In what has already been a frustrating offseason for Mets fans, Sandy Alderson has already uttered a statement that may prove to go down in “Panic Citi” history. While speaking with reporters, Alderson suggested people “spend a little less time focusing on our payroll.”
If Alderson wants everyone to spend less time focusing on payroll, maybe it is time to focus on Alderson’s tenure as the Mets General Manager to see how it was the team has gotten to this position.
During Alderson’s entire tenure, there have only been eight players who have played over 140 games in a season – Asdrubal Cabrera (2016), Ike Davis (2012) Lucas Duda (2014), Curtis Granderson (2014 – 2016), Juan Lagares (2015), Daniel Murphy (2012 – 2014), Jose Reyes (2017), and David Wright (2012).
This is because of a long list of injuries that have occurred to their position players. This ranges from the ordinary (Yoenis Cespedes‘ hamstring issues) to the bizarre (Davis’ Valley Fever) to the tragic (Wright).
As poorly as things have gone for the position players, the pitching situation is even worse. Johan Santana, Tim Byrdak, and Scott Rice suffered injuries that effectively ended their careers. Same could be said for Bobby Parnell, Jeremy Hefner, and Jim Henderson. The list goes on and on..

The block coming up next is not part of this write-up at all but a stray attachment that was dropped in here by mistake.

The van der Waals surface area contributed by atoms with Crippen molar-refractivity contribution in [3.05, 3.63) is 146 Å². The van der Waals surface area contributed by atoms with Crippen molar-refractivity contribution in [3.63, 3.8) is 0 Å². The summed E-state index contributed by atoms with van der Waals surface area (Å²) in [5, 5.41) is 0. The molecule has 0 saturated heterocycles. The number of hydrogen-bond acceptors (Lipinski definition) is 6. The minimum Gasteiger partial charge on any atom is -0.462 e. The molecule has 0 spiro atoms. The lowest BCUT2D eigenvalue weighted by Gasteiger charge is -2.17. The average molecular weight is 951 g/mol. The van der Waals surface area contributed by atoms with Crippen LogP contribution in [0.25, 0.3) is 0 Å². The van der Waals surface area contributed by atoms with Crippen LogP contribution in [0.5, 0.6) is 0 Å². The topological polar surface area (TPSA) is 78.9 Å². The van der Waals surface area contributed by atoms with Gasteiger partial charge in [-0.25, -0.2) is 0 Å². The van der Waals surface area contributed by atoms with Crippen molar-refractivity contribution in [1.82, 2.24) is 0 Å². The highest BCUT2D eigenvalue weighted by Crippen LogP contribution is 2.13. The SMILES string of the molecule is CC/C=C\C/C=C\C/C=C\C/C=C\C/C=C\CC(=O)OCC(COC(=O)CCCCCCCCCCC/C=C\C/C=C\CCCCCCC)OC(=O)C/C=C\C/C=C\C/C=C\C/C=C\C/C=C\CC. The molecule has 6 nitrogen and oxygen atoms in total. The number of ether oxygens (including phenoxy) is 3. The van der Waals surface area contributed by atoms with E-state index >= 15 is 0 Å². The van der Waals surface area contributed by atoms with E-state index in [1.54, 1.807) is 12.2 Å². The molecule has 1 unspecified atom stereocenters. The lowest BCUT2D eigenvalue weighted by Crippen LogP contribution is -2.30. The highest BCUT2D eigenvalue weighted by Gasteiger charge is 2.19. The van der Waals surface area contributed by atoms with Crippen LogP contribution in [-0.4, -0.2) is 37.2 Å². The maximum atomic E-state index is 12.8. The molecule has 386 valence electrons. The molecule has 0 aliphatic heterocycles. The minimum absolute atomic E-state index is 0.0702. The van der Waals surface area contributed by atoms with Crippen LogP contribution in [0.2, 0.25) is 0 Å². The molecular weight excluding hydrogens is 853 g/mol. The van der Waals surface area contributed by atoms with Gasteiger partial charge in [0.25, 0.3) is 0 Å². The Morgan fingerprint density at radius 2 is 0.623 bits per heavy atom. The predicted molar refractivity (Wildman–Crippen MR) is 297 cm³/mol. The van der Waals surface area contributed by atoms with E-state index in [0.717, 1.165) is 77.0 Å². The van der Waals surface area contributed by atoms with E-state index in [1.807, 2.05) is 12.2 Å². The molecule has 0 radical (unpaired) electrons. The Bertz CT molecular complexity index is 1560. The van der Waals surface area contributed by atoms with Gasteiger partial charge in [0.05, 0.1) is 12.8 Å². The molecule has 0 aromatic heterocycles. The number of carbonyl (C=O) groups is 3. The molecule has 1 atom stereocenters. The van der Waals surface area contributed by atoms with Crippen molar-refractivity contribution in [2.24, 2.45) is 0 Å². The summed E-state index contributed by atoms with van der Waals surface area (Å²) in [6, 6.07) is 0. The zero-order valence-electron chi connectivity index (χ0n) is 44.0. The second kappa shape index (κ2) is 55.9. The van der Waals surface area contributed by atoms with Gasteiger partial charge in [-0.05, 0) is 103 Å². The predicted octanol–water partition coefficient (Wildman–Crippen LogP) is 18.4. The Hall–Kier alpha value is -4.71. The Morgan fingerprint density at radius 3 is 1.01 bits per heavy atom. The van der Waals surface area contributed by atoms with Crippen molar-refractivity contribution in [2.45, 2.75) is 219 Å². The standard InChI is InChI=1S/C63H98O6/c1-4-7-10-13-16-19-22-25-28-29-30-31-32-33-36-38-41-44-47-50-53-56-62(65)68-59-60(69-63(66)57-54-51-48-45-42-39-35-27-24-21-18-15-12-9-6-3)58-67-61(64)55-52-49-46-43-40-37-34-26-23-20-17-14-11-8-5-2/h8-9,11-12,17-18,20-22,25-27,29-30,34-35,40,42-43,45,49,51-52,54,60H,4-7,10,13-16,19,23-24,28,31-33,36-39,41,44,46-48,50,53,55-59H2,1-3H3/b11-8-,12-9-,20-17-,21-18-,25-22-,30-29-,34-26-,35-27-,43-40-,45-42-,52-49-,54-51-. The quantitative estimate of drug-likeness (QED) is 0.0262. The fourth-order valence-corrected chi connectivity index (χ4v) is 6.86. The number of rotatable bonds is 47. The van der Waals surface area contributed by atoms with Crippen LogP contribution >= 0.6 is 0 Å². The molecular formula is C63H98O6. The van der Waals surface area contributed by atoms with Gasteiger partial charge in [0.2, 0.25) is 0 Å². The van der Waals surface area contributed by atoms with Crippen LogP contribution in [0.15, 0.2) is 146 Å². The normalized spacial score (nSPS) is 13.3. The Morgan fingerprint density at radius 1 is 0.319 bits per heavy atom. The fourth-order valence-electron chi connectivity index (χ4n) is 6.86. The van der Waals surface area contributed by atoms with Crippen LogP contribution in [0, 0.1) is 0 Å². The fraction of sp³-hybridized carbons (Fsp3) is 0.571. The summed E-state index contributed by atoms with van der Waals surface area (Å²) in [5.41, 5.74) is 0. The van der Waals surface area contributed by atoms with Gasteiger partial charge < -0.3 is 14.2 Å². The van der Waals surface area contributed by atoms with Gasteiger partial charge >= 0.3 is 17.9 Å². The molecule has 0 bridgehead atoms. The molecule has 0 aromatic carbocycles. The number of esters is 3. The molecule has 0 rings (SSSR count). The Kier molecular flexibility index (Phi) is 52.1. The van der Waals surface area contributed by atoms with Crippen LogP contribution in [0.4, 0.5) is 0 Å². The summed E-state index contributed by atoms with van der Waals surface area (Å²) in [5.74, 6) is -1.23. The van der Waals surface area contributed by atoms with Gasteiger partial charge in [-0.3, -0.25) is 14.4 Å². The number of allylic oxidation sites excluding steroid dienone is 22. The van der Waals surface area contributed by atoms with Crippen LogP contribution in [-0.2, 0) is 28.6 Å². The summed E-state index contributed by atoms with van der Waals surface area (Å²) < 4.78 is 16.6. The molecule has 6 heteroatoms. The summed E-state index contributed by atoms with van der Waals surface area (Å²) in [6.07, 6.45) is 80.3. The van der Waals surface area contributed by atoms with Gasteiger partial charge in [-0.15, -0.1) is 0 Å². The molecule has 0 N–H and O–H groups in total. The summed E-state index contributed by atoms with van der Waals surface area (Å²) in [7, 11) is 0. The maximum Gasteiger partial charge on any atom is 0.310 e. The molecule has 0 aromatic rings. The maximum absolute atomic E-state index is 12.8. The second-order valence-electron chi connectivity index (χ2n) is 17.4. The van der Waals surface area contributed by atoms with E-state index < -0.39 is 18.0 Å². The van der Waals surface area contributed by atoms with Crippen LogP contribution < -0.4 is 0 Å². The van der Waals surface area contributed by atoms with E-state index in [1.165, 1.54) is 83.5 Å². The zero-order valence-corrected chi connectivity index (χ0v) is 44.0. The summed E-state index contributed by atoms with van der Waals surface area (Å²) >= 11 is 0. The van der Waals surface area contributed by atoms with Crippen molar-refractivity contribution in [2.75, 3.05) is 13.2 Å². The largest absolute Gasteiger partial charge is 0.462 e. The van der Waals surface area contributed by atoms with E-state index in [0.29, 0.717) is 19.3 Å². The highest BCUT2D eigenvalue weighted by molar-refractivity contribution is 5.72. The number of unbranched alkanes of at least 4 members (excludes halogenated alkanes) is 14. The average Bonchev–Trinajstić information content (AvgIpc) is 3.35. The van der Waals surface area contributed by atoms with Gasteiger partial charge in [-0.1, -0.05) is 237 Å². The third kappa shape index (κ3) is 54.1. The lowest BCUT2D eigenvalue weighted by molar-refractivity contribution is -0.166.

That list includes a starting pitching staff upon which this franchise was supposedly built. Each of the treasured purported five aces have undergone surgeries that have cost them multiple months. Matt Harvey may never be the same, and the same can be said for Zack Wheeler.
The irony is Alderson implemented the famed “Prevention & Recovery” mantra, and arguably things have gotten worse under his control.
Evaluating Own Talent
Now, there are varying reasons why teams choose to extend some players while not extending others, or why they choose not to re-sign other players. Still, Alderson’s record is not exactly sterling on this front.